Saturday, February 22, 2014

Jamie stories, Vol. I

I didn’t realize the sheer volume of memories Jamie generated until I decided to write some of them down. His presence in my life enriched it immeasurably and the joy he gave just by being himself went light years beyond the ribbons and show ring achievements. Through him I developed some wonderful friendships and had a lot of adventures. And I laughed. A lot.

Chronicling the tales of The Most Patient Dog in the World could take awhile. Pull up a chair. Sit a spell.

Jamie, September 1999

First of all, Jamie was supposed to be a girl. When I started looking for a terv puppy in 1999, I wanted a bitch. I already had two shelties and the Farmer was less than thrilled about adding a third dog to the house, let alone a big hairy dog.

I kept telling him tervuren were not “big.” Irish wolfhounds were big. Great danes were big. Tervuren were bigger than the shelties but technically not big. He wasn’t buying it.

I wanted a female, a nice little girl. With a terv friend pointing me in the right direction, I started contacting breeders. (Sheryl McCormick, 15 years later I still owe you that finder’s fee.)

Litters abounded that summer. Litters of boys. Nope, so sorry, I wanted a girl. More litters. More boys. Nope, I still wanted a girl. Holding out for a girl. What part of GIRL don't you understand?  No boys. No way nope nada absolutely not well all right maybe okay I’ll think about it.

Hello, Jamie.

Jamie, October 1999

Tammy Etscheidt went with me to pick him up. Jamie’s breeder lived in southern Ohio. We had directions to her place. Sort of. That was nearly a decade and a half ago, before GPS units dominated vehicles and cell phones. Like we even had one cell phone between the two of us back then. If you put us in one vehicle now we’d have multiple laptops, iPads, cell phones, Siri, GPS units, Onstar and our husbands texting us where to go. We couldn’t get lost if we tried.

But in the fall of 1999? Not so much. Tammy and I both still hear “Dueling Banjos” when we think about that trip. We eventually found Deborah Sherman and Ariel Tervuren but we saw a lot of countryside first. Did you know you can drive from Ohio to Kentucky to West Virginia and back to Ohio again in less than 20 minutes? Seriously. You can. That was even on purpose.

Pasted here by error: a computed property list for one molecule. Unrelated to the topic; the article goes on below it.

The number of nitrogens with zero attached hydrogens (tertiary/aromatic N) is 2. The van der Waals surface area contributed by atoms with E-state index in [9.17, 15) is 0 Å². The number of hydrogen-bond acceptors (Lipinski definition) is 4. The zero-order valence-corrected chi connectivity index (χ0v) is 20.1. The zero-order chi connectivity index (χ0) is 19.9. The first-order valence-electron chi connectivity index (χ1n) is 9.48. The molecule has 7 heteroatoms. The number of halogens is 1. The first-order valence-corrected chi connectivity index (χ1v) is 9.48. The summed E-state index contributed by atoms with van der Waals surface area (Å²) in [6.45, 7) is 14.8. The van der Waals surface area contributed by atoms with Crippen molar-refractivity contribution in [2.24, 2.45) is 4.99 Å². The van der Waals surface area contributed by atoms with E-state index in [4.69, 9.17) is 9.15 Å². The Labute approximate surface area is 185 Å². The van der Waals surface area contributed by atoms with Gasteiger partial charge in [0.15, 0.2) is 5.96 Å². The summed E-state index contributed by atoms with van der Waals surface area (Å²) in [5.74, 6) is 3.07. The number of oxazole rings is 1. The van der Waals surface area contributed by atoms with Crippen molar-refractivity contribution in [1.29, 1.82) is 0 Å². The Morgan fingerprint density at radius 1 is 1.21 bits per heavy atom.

Did I mention we saw a lot of what I call “hoot owl country”? A couple of times, Tammy wanted to stop and take pictures of the interesting places we drove by (we drove by them more than once because that's what you do when you are lost.) I said no way are we stopping and lock your door. I was sure that Civil War era log cabin was probably complete with either a moonshine still or a meth lab in the backyard and either way the current residents would not appreciate Yankees stopping to take photos. Yep. Hoot owl country.

 But we found Deborah eventually and Jamie came home and became an Iowegian. He grew to 25 ½ inches at the withers. He was 60 pounds of gorgeous mahogany fur with black overlay and a full black mask. The Farmer thought the sun rose and set on him. So much for the “big dog” fuss.

One evening when he was still less than a year old, Jamie was sitting on the Farmer’s lap. They were watching TV. I noticed Jamie was chewing on the blanket. Further inspection revealed he had been at it for some time. The blanket looked like Swiss cheese.

“Did you know he was chewing holes in this?” I asked.


“Why didn’t you tell him to stop?” I asked.

“He was having such a good time.”

And so it went. As far as the Farmer was concerned, what Jamie wanted, Jamie got.

I’d never had a dog as big as Jamie. It took me a while to learn that big dogs had a different world view than my shelties. The tervuren world view included kitchen counters, the kitchen table and the stove top. I was not used to dogs who had access to things above their heads. There was a learning curve.

One evening I set a plate of pork chops on the kitchen counter to fix for supper. I left the room briefly. When I came back, Jamie had liberated one of the chops and was laying on the floor with it between his front paws, licking this new culinary delight.

I squawked. Jamie jumped and abandoned his prize. I scooped it up. It was no worse for the wear, having only been licked, not munched. I rinsed it off, tossed it in the skillet and we had a lovely dinner. (Don’t look so horrified, you’ve done the same thing and you know it!)

Next: camping.


  1. Having read the tales of a friend in EP MN's Belgian, I KNOW of what you pawed!

    Keep sharing!

  2. I'm so glad you're sharing stories of Jamie. I loved getting tidbits about him on your posts, knowing that this blog was mainly about Phoenix since you're working so much with him currently. But it's really nice to read stories about him, even now. They make me smile. Especially Jamie being the Farmer's dog! Perfect.

  3. Hahah that last paragraph got me laughing.